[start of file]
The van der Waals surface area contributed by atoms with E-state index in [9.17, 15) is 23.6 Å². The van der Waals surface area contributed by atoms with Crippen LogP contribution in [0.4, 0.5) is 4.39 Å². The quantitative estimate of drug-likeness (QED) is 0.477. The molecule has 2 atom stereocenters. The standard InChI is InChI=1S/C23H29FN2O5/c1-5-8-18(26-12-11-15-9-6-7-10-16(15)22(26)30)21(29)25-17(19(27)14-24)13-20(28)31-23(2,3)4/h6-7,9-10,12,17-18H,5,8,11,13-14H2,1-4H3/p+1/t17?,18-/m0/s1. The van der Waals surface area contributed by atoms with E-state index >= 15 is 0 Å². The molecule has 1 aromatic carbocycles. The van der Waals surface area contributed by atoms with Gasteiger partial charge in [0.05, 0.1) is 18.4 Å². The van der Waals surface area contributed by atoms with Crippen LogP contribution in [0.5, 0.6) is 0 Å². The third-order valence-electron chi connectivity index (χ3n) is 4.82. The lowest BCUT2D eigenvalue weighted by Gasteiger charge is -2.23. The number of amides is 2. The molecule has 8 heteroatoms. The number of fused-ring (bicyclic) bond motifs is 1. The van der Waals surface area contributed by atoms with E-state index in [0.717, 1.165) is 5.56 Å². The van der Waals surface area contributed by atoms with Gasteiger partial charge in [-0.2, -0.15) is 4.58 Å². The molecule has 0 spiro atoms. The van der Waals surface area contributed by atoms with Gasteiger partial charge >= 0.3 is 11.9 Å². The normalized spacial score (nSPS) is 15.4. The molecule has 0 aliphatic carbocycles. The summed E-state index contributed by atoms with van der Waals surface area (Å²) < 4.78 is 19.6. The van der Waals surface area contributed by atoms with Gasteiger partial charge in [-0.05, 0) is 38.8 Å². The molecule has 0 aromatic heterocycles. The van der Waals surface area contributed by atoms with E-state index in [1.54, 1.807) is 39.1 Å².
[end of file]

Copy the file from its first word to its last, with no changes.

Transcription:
The van der Waals surface area contributed by atoms with E-state index in [9.17, 15) is 23.6 Å². The van der Waals surface area contributed by atoms with Crippen LogP contribution in [0.4, 0.5) is 4.39 Å². The quantitative estimate of drug-likeness (QED) is 0.477. The molecule has 2 atom stereocenters. The standard InChI is InChI=1S/C23H29FN2O5/c1-5-8-18(26-12-11-15-9-6-7-10-16(15)22(26)30)21(29)25-17(19(27)14-24)13-20(28)31-23(2,3)4/h6-7,9-10,12,17-18H,5,8,11,13-14H2,1-4H3/p+1/t17?,18-/m0/s1. The van der Waals surface area contributed by atoms with E-state index >= 15 is 0 Å². The molecule has 1 aromatic carbocycles. The van der Waals surface area contributed by atoms with Gasteiger partial charge in [0.05, 0.1) is 18.4 Å². The van der Waals surface area contributed by atoms with Crippen LogP contribution in [0.5, 0.6) is 0 Å². The third-order valence-electron chi connectivity index (χ3n) is 4.82. The lowest BCUT2D eigenvalue weighted by Gasteiger charge is -2.23. The number of amides is 2. The molecule has 8 heteroatoms. The number of fused-ring (bicyclic) bond motifs is 1. The van der Waals surface area contributed by atoms with E-state index in [0.717, 1.165) is 5.56 Å². The van der Waals surface area contributed by atoms with Gasteiger partial charge in [-0.2, -0.15) is 4.58 Å². The molecule has 0 spiro atoms. The van der Waals surface area contributed by atoms with Gasteiger partial charge >= 0.3 is 11.9 Å². The normalized spacial score (nSPS) is 15.4. The molecule has 0 aliphatic carbocycles. The summed E-state index contributed by atoms with van der Waals surface area (Å²) < 4.78 is 19.6. The van der Waals surface area contributed by atoms with Gasteiger partial charge in [-0.05, 0) is 38.8 Å². The molecule has 0 aromatic heterocycles. The van der Waals surface area contributed by atoms with E-state index in [1.54, 1.807) is 39.1 Å².